The Need for Sleep

by F.

This winter I’m taking my cue from the bears. Around November, I usually start getting depressed. I either take Buspar, which seems to kick start the effectiveness of my Prozac, or I stare at a 10,000 lux light for 20-30 minutes a day. Both seem to work. But this year, I am experimenting with a different solution: more sleep.

I’m sleeping 9-10 hours a night now, waking up with the sun, at around 7:30 or 8:00 AM. And (knock on wood) it seems to be working: I feel fine. In fact, I feel good. It may be the sleep, or there may be some other cause. I’ll have to check into it. But even if it’s not, the sleep seems to have other beneficial effects.

Somewhere I picked up this stupid idea that 6-8 hours of sleep was enough. I may have picked this up in the workplace, where there is a cultural norm that says, essentially, “Successful people sleep little and achieve a lot.” There are the stories of executives we’ve all heard about (“I sleep 3 hours a night, get up at 4:30 AM, dine on an aspirin an a Diet Coke for breakfast, do yoga at 10:00 AM for 17 minutes, then am back at my desk where I stay until I go home at 11:00 PM so I can tuck my girls in.”) But guess what? Those stories appear to be bullshit.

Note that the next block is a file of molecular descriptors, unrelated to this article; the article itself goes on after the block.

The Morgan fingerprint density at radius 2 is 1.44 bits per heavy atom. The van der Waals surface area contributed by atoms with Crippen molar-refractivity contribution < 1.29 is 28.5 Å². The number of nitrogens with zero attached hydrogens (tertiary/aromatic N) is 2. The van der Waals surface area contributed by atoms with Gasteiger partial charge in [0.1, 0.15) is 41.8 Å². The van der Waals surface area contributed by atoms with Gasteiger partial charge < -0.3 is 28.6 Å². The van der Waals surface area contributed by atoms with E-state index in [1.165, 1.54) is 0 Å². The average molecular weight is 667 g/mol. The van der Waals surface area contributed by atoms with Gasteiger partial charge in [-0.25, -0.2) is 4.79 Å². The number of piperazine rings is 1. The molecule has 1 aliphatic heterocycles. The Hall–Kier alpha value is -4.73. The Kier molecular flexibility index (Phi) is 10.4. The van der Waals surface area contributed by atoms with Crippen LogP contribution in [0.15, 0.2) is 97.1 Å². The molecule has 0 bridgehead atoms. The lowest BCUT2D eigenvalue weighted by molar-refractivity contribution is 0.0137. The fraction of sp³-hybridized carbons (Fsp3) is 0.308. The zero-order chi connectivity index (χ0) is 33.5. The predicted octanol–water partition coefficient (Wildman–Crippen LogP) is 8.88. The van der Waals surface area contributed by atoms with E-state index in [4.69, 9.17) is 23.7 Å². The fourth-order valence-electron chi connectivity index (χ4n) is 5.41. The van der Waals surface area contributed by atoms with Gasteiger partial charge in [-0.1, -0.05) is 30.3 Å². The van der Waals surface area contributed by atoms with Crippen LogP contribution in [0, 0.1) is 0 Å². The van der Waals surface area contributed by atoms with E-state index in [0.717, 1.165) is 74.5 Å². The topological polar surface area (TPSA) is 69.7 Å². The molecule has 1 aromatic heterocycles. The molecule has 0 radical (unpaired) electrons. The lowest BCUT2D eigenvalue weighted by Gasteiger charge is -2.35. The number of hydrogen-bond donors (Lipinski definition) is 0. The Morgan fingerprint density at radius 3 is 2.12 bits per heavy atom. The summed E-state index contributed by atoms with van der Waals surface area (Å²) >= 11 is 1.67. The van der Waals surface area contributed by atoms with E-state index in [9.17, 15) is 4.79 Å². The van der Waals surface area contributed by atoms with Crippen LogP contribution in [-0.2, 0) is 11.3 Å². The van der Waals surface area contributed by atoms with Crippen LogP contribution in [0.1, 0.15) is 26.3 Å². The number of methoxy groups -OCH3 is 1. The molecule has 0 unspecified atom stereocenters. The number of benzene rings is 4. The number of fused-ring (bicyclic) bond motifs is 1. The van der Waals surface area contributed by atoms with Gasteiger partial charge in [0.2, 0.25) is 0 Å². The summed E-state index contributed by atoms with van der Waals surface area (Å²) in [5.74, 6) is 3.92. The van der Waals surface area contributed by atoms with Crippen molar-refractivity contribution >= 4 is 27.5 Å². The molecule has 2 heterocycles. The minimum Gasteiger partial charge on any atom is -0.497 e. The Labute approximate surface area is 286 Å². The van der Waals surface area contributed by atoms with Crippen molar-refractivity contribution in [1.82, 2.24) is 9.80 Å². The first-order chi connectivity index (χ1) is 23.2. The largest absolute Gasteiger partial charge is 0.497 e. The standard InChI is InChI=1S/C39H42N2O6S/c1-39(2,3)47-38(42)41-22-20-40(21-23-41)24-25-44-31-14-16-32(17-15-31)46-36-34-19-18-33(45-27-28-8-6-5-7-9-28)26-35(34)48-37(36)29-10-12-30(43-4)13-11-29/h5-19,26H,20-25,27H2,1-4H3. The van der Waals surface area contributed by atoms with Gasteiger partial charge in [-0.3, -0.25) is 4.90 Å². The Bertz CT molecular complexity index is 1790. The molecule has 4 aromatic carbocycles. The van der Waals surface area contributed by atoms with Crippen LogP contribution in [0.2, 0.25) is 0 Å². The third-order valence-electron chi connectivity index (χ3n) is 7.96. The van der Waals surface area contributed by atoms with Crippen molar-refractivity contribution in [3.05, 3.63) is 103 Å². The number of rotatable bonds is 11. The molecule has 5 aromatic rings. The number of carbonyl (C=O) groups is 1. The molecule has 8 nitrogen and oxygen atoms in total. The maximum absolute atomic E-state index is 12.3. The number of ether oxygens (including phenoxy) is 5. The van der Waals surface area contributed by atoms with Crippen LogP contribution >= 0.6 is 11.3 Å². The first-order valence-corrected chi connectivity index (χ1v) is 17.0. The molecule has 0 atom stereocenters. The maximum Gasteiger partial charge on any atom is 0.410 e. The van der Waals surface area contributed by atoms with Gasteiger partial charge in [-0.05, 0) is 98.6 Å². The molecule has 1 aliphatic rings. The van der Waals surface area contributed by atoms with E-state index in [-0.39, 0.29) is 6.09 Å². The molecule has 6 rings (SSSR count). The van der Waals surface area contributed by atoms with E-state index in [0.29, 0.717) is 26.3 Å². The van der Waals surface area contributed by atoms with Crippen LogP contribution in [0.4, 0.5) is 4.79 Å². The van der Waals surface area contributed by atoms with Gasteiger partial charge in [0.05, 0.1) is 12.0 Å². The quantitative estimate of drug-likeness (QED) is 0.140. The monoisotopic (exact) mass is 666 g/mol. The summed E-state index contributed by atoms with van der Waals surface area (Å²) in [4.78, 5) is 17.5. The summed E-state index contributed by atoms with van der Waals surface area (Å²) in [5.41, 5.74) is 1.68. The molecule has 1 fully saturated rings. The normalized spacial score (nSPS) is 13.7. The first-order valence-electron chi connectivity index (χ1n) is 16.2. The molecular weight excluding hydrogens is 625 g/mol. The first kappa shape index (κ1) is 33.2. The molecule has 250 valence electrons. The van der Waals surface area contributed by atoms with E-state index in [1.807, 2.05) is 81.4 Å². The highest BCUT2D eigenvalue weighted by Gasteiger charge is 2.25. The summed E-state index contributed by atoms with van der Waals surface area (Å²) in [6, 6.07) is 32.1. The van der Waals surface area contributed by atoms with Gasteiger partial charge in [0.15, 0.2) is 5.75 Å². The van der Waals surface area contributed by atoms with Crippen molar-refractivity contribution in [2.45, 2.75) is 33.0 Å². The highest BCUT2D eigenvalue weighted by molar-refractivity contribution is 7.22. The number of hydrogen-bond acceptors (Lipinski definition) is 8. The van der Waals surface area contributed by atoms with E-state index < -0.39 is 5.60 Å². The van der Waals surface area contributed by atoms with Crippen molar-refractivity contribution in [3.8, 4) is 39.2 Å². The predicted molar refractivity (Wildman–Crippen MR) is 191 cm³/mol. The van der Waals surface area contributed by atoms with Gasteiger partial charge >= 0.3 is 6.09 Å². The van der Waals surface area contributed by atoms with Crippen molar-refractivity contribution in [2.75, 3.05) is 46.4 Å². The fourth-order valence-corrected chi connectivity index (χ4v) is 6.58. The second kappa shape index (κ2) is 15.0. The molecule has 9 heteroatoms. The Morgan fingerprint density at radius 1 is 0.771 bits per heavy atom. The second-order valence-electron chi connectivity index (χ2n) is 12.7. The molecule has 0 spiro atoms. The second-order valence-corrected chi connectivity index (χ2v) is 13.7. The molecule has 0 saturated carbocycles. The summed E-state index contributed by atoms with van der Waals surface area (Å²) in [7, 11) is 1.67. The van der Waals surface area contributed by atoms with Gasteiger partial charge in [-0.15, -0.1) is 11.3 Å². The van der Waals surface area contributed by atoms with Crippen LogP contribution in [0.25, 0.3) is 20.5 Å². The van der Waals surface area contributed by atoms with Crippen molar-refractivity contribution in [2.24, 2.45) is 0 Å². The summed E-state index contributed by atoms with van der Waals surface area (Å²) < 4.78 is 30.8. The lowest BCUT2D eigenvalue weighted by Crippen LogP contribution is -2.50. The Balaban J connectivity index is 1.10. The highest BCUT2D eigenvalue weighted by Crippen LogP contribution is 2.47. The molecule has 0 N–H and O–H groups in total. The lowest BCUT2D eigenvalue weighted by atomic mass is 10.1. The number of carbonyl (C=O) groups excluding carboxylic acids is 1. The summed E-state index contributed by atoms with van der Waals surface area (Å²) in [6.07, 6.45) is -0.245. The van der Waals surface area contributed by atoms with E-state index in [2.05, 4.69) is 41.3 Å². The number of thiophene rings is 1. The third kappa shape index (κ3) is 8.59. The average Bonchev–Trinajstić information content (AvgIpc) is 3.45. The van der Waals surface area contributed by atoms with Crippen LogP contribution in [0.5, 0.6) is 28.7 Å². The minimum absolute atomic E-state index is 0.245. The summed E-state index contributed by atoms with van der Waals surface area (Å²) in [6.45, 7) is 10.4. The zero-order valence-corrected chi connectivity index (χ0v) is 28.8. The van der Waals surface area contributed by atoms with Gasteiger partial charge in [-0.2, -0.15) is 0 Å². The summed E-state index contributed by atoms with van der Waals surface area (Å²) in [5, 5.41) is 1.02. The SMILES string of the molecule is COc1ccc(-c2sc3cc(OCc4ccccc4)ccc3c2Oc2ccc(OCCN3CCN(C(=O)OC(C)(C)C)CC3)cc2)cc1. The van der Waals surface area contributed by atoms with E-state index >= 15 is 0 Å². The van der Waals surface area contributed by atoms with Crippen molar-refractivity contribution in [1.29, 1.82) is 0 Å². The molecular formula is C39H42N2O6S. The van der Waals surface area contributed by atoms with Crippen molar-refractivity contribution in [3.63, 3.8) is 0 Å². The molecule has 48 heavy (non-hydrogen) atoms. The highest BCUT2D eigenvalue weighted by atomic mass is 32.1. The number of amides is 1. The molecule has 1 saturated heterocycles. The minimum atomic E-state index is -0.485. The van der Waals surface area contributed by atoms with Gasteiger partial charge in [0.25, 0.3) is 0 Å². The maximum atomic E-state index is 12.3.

The Harvard Business Review, I would guess, is probably partly responsible for the “no sleep” mythology. Now it turns on itself, ouroboros like, reporting on some research by Charles Czeisler of Harvard Medical School. The Economist gives us a nice summary graf:

The macho business executive who rises in the small hours and toils late into the night gets short shrift from Charles Czeisler, a specialist in sleep and sleep deprivation at Harvard Medical School. Dr Czeisler forcefully argues that going without sleep can impair judgment: four hours of sleep for four or five days in a row, or staying awake for 24 hours straight, creates a state akin to drunkenness. Moreover, like drunks, the sleep-deprived do not realise that their decisions are being made at below-optimum mental strength. “With too little sleep,” Dr Czeisler says, “people do things that no CEO in his or her right mind would allow.” A sidebar to the interview with Dr Czeisler highlights new advances in sleep technology, including car alarms that sound when the driver becomes drowsy.

Sleep more, work smarter. Now that is a compelling mythology.

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